By Eric Streeton
Hopping, why is it this one word conjures up so much nostalgia in so many people? I think the words unique atmosphere sums it up quite nicely. The feel of a damp chill in the air, the dew on the hop bines and bins. That shower of dew that fell on you when the first bines of the day were pulled. The smell of fires wafting across the gardens where pickers are brewing their mid-day tea. Have you ever tasted Tea brewed in a Billie Can? I have, there is nothing to compare with it, nectar of the gods.
Also just the smell of the hops, the laughter, and the good hearted banter of all the other pickers and farm hands. Very often as soon as you arrived in the garden you were greeted with, “Morning, proper hopping morning isn’t it?” Its still used as a greeting nowadays by some people at this time of year. Then as the day progressed you would hear, “Fluff them hops up young-un here comes the measure man.” This meant that you dived both your hands into the bin and lifted the hops up and set them back down again to loosen them up a bit. They were measured in a bushel basket by volume and not by weight. The measure man knew a few tricks of his own though. He would get his own back by pushing the hops tighter into the basket, or heaping them up into a mound above the top of the basket. This nearly always led to confrontation, with the air turning blue more often than not. “Come on mate they are only meant to be pea measure, not heaped up like that.” “O.K. then misses you get some of those leaves picked out! before I measure any more from your bin.” If there were a couple of young mums with toddlers working together, they would have a half bin each, that way they would not get left behind. If they were a bigger family they would have a full bin to pick into. More often the older children would pick into a box or upturned umbrella. Very often being told, “Come on, get them hops scratched off, were not here for the benefit of our health you know, is that it then, is that all you have picked? Come on, get a shape on! Oh well every little helps I suppose, as the old lady said when she!” Well we all know the ending of that old saying so I won’t put it into print.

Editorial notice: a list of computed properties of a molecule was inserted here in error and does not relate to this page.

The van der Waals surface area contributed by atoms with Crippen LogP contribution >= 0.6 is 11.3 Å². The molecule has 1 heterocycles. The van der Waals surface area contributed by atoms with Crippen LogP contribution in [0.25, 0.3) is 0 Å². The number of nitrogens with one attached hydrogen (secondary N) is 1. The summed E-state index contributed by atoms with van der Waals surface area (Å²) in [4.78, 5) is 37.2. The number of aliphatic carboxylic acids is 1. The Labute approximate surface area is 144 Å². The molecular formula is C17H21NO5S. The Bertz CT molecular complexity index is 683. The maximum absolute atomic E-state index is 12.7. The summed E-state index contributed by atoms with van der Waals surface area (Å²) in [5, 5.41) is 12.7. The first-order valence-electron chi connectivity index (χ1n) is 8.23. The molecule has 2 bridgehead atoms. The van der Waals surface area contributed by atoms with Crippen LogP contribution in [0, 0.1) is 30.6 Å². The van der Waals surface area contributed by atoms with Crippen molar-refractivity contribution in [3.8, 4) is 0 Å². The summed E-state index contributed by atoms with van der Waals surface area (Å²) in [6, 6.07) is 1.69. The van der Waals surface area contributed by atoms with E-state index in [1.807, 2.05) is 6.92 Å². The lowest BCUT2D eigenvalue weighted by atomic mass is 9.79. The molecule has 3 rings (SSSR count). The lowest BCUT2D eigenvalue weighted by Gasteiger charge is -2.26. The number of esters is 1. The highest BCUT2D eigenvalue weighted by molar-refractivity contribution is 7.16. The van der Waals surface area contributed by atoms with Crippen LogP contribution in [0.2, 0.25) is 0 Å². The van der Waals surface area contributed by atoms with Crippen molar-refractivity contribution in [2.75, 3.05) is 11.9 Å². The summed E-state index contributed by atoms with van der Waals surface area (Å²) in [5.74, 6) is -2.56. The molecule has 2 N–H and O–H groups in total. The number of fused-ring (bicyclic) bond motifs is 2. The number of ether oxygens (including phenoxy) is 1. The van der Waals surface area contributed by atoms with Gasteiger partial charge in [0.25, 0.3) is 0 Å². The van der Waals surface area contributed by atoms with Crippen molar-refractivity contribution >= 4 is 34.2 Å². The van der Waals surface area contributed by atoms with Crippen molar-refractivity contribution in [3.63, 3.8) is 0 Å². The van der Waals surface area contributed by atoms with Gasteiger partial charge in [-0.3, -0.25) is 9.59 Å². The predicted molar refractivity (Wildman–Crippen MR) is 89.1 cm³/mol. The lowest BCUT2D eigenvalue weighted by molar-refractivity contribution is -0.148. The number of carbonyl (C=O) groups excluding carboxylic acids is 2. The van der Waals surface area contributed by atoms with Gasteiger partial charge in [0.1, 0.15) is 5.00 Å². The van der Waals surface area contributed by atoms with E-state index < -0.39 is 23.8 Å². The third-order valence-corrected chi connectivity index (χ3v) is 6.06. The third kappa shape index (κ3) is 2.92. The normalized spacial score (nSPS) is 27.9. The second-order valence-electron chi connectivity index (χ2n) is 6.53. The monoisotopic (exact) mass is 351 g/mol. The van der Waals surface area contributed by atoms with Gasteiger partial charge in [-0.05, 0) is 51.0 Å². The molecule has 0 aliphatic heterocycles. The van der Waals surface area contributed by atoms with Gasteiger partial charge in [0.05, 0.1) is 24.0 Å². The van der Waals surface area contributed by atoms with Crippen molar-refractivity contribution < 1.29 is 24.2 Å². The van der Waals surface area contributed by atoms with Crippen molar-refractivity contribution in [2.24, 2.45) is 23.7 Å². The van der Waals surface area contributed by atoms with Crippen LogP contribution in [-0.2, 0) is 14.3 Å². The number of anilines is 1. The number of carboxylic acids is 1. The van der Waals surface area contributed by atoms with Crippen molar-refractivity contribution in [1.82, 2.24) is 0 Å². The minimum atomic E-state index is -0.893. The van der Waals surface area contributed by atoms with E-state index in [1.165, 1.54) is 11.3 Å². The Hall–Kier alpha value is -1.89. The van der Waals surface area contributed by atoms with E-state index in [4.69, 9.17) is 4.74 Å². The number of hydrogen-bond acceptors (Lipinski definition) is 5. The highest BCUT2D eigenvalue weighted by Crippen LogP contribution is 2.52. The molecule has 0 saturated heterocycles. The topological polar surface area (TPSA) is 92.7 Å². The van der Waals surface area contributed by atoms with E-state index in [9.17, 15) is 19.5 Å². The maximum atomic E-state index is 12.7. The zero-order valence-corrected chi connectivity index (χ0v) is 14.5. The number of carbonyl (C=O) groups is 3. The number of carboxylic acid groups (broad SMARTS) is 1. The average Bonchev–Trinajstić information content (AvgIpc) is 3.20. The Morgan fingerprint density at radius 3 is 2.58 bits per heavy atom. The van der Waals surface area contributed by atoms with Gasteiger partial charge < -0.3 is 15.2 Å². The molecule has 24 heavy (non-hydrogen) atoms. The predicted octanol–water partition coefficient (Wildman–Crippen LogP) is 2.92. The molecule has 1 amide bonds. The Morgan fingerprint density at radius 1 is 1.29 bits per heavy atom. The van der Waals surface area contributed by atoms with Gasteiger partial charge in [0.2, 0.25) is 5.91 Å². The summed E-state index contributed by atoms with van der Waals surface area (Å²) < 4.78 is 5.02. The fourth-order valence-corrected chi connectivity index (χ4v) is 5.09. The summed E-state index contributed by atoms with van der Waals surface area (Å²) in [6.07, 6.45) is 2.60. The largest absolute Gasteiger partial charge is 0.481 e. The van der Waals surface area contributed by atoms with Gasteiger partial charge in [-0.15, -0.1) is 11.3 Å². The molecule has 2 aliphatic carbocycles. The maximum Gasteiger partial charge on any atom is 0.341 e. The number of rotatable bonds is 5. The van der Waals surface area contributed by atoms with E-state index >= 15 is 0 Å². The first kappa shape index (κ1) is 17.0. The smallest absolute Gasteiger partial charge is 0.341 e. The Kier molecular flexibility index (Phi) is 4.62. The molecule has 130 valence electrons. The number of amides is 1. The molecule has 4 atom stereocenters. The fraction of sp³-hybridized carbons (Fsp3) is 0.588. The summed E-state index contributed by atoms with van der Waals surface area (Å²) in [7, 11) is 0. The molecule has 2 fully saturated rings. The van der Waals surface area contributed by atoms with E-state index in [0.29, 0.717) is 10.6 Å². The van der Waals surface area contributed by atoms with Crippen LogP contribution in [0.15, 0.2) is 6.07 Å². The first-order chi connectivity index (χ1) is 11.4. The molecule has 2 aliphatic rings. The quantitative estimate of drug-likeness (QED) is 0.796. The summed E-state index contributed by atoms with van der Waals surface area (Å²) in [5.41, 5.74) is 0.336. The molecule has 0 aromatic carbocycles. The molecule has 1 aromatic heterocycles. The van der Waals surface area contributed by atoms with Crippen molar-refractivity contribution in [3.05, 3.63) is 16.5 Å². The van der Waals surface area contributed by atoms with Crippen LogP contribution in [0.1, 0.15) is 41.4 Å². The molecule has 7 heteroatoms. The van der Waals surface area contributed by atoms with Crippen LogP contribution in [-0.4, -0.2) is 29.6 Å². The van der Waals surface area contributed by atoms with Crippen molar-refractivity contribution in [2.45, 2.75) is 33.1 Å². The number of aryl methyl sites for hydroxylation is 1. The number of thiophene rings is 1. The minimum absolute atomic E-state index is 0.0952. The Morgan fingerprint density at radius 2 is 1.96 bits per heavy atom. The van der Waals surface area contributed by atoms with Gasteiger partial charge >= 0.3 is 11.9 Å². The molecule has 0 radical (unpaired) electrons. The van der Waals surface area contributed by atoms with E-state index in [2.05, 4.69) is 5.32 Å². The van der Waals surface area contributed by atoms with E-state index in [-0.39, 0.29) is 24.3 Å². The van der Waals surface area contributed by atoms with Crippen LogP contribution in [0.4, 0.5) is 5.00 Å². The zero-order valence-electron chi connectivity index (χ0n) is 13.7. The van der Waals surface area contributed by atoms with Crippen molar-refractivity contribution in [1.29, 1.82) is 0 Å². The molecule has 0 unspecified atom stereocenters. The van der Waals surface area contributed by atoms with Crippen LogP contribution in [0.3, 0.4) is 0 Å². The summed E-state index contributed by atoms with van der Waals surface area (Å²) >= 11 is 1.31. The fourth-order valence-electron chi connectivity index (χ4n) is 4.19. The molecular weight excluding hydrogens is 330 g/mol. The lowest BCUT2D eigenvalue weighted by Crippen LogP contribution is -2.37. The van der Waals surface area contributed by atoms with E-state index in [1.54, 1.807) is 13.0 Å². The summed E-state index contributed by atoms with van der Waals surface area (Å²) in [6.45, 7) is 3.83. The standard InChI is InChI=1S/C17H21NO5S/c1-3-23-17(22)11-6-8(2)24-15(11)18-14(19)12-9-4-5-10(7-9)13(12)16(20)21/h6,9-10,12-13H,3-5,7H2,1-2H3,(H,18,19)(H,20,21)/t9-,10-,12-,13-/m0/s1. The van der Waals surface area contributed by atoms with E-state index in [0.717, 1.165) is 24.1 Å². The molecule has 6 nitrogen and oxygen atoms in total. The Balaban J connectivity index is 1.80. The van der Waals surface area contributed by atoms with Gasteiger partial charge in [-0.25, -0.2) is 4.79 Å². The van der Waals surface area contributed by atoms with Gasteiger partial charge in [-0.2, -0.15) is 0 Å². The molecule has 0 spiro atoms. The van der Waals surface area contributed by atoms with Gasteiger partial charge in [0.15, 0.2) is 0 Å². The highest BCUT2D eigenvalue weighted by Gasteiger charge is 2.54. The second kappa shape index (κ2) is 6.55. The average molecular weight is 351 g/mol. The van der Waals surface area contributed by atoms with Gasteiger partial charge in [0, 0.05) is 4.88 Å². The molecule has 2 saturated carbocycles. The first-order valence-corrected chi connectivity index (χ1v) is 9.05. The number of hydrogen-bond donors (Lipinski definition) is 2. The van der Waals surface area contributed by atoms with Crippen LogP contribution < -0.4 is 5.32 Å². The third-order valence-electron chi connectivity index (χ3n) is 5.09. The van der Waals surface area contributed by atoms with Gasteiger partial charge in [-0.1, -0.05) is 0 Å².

Talking of old sayings, what about, having a head like a bushel basket. This usually described a very severe hangover. Could the reference be to a bushel of hops, but taken in liquid form?
As a youngster my Mum was not a hard task master, so this left time for us to explore the Gardens and Farm buildings creating one adventure after the other. Then you would hear those immortal words, “No more bines to day.” This meant only one thing, It was nearly going home time. We lived not more than two miles away from the gardens, so we walked there and back. Always by the most direct route though, along the road, across the fields, and over one of those nine inch wide planks that spanned nearly every ditch you come to. What about the knack of crossing over these? Did you take a run at it and get over as quick as you could or did you use the more cautions approach? Your arms out wide, one foot forward then bring the back foot to the front foot, nice and slowly.
We always arrived home both tired and hungry, we then had the problem of removing hop strains from our hands, and to sooth scratched fore-arms, which had been caused by the bines if you had been foolish enough to have had your sleeves rolled up. Then Mum started work all over again preparing a cooked meal for us all!
Oh Happy days! Or were they?